Toby, a disillusioned film director, becomes pulled into a world of time-jumping fantasy when a Spanish cobbler believes him to be Sancho Panza. He gradually becomes unable to tell dreams from reality.
Sam, intelligent but without purpose, finds a mysterious woman swimming in his apartment's pool one night. The next morning, she disappears. Sam sets off across LA to find her, and along the way he uncovers a conspiracy far more bizarre.
David Robert Mitchell
In a secluded house by the sea with the curtains shut, a screenwriter hides from the world with only his dog as company. The tranquility is abruptly broken one night by the arrival of a ... See full summary »
A hugely talented but socially isolated computer operator is tasked by Management to prove the Zero Theorem: that the universe ends as nothing, rendering life meaningless. But meaning is what he already craves.
Toby, a cynical but supposedly genius film director finds himself trapped in the outrageous delusions of an old Spanish shoe-maker who believes himself to be Don Quixote. In the course of their comic and increasingly surreal adventures, Toby is forced to confront the tragic repercussions of a film he made in his idealistic youth - a film that changed the hopes and dreams of a small Spanish village forever. Can Toby make amends and regain his humanity? Can Don Quixote survive his madness and imminent death? Or will love conquer all?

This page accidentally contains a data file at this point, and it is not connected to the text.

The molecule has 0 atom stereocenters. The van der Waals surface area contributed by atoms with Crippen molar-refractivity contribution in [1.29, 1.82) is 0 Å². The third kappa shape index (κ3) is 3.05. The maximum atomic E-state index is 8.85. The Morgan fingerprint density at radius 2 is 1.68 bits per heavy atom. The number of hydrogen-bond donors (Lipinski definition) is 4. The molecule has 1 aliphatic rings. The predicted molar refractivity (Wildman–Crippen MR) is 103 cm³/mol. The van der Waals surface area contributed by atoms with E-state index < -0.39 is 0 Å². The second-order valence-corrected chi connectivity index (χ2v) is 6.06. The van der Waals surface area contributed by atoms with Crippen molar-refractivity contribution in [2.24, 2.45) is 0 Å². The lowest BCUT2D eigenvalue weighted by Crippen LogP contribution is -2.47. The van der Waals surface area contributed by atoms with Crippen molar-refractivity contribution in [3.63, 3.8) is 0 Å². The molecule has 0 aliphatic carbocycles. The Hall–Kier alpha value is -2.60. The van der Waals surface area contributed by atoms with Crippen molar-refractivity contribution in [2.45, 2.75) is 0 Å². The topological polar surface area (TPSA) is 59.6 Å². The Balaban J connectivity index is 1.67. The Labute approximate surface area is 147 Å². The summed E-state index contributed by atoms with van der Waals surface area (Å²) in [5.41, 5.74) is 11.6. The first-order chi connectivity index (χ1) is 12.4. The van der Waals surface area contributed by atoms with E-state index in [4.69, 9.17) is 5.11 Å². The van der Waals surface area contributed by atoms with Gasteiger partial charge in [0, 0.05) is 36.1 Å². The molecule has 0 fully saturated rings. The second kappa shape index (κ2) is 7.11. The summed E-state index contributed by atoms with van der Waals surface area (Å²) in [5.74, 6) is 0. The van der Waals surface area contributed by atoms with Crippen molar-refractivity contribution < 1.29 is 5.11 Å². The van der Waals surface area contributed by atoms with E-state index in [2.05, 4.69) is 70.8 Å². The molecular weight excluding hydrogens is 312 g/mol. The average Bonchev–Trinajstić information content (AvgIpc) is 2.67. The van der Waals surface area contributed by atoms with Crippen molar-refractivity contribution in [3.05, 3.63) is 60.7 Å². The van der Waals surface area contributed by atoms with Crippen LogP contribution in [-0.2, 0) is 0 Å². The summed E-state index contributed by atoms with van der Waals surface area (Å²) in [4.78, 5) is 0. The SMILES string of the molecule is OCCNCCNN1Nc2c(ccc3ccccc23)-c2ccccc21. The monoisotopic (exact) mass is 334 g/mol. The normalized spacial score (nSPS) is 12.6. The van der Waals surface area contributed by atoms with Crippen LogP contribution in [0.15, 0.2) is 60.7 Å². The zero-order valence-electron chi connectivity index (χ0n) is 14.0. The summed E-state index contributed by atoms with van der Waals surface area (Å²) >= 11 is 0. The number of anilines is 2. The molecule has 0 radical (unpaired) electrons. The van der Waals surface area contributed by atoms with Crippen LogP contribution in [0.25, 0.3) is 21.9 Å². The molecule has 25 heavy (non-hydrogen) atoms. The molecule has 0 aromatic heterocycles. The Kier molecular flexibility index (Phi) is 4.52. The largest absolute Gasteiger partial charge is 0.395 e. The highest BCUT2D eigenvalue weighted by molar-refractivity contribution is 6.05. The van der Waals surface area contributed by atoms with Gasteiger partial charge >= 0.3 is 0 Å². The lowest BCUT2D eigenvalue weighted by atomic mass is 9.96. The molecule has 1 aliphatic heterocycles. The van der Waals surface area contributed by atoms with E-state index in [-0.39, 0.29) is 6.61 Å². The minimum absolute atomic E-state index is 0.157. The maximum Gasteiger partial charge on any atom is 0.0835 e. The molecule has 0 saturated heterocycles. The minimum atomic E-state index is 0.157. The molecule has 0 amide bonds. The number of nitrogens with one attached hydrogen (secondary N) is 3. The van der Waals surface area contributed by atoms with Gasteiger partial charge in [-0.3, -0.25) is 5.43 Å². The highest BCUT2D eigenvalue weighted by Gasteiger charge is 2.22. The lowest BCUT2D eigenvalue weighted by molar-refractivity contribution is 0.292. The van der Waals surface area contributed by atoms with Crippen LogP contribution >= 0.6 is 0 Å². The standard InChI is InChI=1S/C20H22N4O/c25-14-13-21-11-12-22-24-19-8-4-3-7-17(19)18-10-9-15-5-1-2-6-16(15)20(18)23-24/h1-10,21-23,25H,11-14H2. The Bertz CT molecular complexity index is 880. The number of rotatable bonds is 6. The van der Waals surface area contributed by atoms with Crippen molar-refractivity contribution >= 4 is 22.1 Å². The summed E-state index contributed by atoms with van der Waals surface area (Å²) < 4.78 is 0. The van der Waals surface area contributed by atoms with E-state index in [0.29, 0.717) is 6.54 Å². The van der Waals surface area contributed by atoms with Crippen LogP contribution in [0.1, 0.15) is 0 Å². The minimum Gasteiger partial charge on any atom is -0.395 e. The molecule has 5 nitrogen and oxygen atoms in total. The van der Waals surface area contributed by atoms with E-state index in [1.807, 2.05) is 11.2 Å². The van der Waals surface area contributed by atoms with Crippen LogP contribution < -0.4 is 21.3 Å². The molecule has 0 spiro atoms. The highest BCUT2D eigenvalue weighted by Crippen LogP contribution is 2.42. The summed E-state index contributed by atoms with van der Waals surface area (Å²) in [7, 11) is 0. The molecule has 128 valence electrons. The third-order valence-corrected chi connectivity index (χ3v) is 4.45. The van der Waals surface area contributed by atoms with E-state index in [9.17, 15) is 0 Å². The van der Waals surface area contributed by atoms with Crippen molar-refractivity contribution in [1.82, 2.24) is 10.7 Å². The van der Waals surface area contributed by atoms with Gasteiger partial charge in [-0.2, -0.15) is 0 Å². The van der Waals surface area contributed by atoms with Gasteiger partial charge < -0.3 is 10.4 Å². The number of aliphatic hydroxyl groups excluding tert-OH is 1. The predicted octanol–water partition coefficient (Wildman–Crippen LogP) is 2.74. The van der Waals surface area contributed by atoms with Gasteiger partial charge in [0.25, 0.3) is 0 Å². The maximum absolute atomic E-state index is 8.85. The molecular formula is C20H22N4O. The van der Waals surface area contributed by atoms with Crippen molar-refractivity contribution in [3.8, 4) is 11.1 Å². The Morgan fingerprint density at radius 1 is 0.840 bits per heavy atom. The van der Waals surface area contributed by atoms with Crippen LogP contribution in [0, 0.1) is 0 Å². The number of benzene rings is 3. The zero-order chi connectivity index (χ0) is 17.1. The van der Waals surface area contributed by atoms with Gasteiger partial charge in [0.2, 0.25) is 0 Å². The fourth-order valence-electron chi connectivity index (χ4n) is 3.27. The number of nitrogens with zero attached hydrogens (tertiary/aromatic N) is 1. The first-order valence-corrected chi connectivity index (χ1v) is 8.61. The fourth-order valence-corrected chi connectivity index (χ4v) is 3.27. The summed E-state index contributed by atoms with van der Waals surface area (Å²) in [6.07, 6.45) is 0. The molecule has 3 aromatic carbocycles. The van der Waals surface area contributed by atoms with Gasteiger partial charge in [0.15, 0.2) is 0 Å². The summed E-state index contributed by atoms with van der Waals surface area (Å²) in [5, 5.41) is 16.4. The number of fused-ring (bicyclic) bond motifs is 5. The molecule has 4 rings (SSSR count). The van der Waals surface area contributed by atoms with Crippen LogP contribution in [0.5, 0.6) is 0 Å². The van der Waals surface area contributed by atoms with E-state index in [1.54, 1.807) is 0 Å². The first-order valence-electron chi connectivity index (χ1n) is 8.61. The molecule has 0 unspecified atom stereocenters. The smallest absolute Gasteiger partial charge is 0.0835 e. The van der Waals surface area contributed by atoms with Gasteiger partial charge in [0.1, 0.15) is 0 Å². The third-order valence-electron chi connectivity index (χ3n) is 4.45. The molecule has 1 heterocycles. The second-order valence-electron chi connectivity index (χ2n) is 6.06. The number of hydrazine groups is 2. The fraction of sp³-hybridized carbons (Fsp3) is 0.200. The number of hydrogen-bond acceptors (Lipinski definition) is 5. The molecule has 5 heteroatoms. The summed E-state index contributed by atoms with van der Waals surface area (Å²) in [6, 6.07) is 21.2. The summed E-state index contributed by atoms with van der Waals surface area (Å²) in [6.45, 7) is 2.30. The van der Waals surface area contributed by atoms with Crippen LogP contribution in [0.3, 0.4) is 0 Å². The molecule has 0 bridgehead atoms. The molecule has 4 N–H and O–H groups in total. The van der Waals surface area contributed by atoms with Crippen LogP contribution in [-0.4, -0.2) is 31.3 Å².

Everyone dreams, everybody invents things - sometimes it's for the good and sometimes it's crazy.
There are those who have a deep desire to see beauty and even be part of it. There are also those who are on moral quests. There are people who are excited by the imaginative. If this is you this movie may turn out to be a favorite of yours. The movie is not a retelling of the Don Quixote novel. It's a variation on the themes, the landscapes, the yearnings and other ingredients in the original Spanish source (Cervantes). Universal ideas and conflicts from it are reworked and put in different contexts. Gilliam's best for a long time? We'll see. I would say that it's loftier than he's gone before (but with some low comic touches for sure). There are many storyline twists in 'The Man Who Killed Don Quixote.' In addition, the movie business is satirized (sometimes with a feather, sometimes with a hammer). As for the locations: Gilliam has chosen them with great care; the cinematography does not let his gorgeous choices down. The directing, acting and music are superb. To date, (for me anyway) these are the most memorable film performances by Jonathan Pryce, Adam Driver, and some others in the cast. Pryce is eloquent but above all touching; Driver is perfect as the freaked-out guy who needs to escape the mess. Other characters/actors give me the creeps or fill me with praise for their spot-on nasty or nice performances.
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